Obviously, not all athletes have these characteristics and regularly get injured in training and in games. This has been the object of study by Japanese scientists who have been interested in compiling the most frequent types of injuries and their treatment in a preventive and recuperative way (Shimakawa, et al., 2016).

There is no doubt that the strength in the beach soccer player must be basically greater than in the other variants. However, this is not always the case in practice and athletes are often observed who, without apparently showing this muscular strength, score goals with great skill and exercise a technique that would only be possible to evaluate in studies such as those proposed by De Lira et al. (2017), who develops a cross-sectoral study based on muscle strength around the knee.

All these studies have had as essential characteristic, a concern towards the competitive, towards the technical. On the contrary, the scientific approach of this sport to its environmental dimension has been very reduced, which inevitably prevails, specifically because of the environment in which it is carried out, the beach.

Have most people realized that the beaches, especially those in insular regions and low-lying areas, have been threatened by the loss of their biodiversity and extension? Has everyone understood that this threat stems from climate change, salinization and rising sea levels globally?

It is very possible that all human beings are not aware of this reality or at least have ignored it, being able to help prevent pollution, erosion or expulsion of toxic gases into the atmosphere.

But, on the other hand, there are organizations that do remain active and constructive in this effort. This is the case of the Ecoflag movement, led globally by Mr. Hiroyki Ito, president of the Japan National Beach Soccer Network, who has dedicated himself for many years to taking action with his athletes and enthusiasts to protect the environment from coastal areas where they usually train and compete.

Not only in Japan this movement has gained great value and recognition, in any contest that the event is held environmental ads, ecological products and sanitation actions are shown in different countries such as Brazil, the United States, and others.

Currently, teams have been incorporated into this sport with this environmental profile, such as the Ecoflag Pinar Beach Soccer team (Cuba), which has been made up of soccer players, who have been motivated by the attractiveness, development and education of this sport.

It is already part of the Pinar beach soccer show that the young people, before competing, prepare the ground with ecological means, clean up the coastline and protect the area and its biodiversity, since it is clear that their coordinators have transmitted the well-felt message that the goal here does not only imply winning but taking care of the space so that others continue playing and enjoying.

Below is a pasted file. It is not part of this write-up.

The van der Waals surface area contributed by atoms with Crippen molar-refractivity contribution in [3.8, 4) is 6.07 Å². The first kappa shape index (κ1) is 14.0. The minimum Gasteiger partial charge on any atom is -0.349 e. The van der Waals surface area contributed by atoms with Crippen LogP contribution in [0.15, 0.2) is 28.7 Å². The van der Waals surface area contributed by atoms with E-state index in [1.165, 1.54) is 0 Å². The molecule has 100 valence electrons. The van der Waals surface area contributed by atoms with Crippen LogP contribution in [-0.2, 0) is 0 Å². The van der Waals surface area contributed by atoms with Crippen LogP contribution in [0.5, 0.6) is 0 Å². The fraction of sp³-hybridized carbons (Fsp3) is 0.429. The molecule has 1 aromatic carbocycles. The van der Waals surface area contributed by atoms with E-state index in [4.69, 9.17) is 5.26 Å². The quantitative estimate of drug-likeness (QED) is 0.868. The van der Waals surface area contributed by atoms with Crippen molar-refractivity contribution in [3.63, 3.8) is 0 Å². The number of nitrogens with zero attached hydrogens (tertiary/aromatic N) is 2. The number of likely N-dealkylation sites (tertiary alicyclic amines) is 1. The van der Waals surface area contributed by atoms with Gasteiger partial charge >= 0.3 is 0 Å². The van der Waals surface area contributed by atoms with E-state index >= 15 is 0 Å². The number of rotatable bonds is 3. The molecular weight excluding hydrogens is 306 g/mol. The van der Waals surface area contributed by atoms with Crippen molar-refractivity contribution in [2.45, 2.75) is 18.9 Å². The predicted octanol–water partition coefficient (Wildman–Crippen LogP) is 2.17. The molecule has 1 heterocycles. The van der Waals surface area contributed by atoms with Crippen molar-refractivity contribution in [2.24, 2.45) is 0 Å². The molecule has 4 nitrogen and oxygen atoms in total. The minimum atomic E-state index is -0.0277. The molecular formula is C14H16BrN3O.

Castellano, J., & Casamichana, D. (2010). Heart rate and motion analysis by GPS in beach soccer. Journal of sports science & medicine, 9(1), 98. https://www.ncbi.nlm.nih.gov/pmc/articles/PMC3737961/

De Lira, C. A., Mascarin, N. C., Vargas, V. Z., Vancini, R. L., & Andrade, M. S. (2017). Isokinetic knee muscle strength profile in Brazilian male soccer, futsal, and beach soccer players: a cross-sectional study. International journal of sports physical therapy, 12(7), 1103. https://pubmed.ncbi.nlm.nih.gov/29234562/

Fazolo, E., Cardoso, P. G., Tuche, W., Menezes, I. C., Teixeira, M. E. S., Maria de Nazaré, D; Costa, G. (2005). A dermatoglifia e a somatotipologia no alto rendimento do beach soccer-seleção brasileira. Revista de Educação Física/Journal of Physical Education, 74(1), 45-51. https://revistadeeducacaofisica.emnuvens.com.br/revista/article/view/2676

Leite, W., & Barreira, D. (2014). Are the teams sports soccer, futsal and beach soccer similar? International Journal of Sports Science, 4(6A), 75-84. https://www.researchgate.net/publication/273772600_Are_the_Teams_Sports_Soccer_Futsal_and_Beach_Soccer_Similar

Leite, W. S. (2016). Physiological demands in football, futsal and beach soccer: a brief review. European Journal of Physical Education and Sport Science. https://www.researchgate.net/publication/311675808_PHYSIOLOGICAL_DEMANDS_IN_FOOTBALL_FUTSAL_AND_BEACH_SOCCER_A_BRIEF_REVIEW

Shimakawa, T., Shimakawa, Y., Kawasoe, Y., Yoshimura, K., Chinen, Y., Eimon, K., & Ikeda, H. (2016). Beach soccer injuries during the Japanese national championships. Orthopaedic journal of sports medicine, 4(1), https://www.ncbi.nlm.nih.gov/pmc/articles/PMC4735506/


Conflict of interests:
The authors declare not to have any interest conflicts. 


Authors' contribution:
The authors have participated in the writing of the work and analysis of the documents


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Fernando Emilio Valladares Fuente, Daniel Alejandro Ayala Obando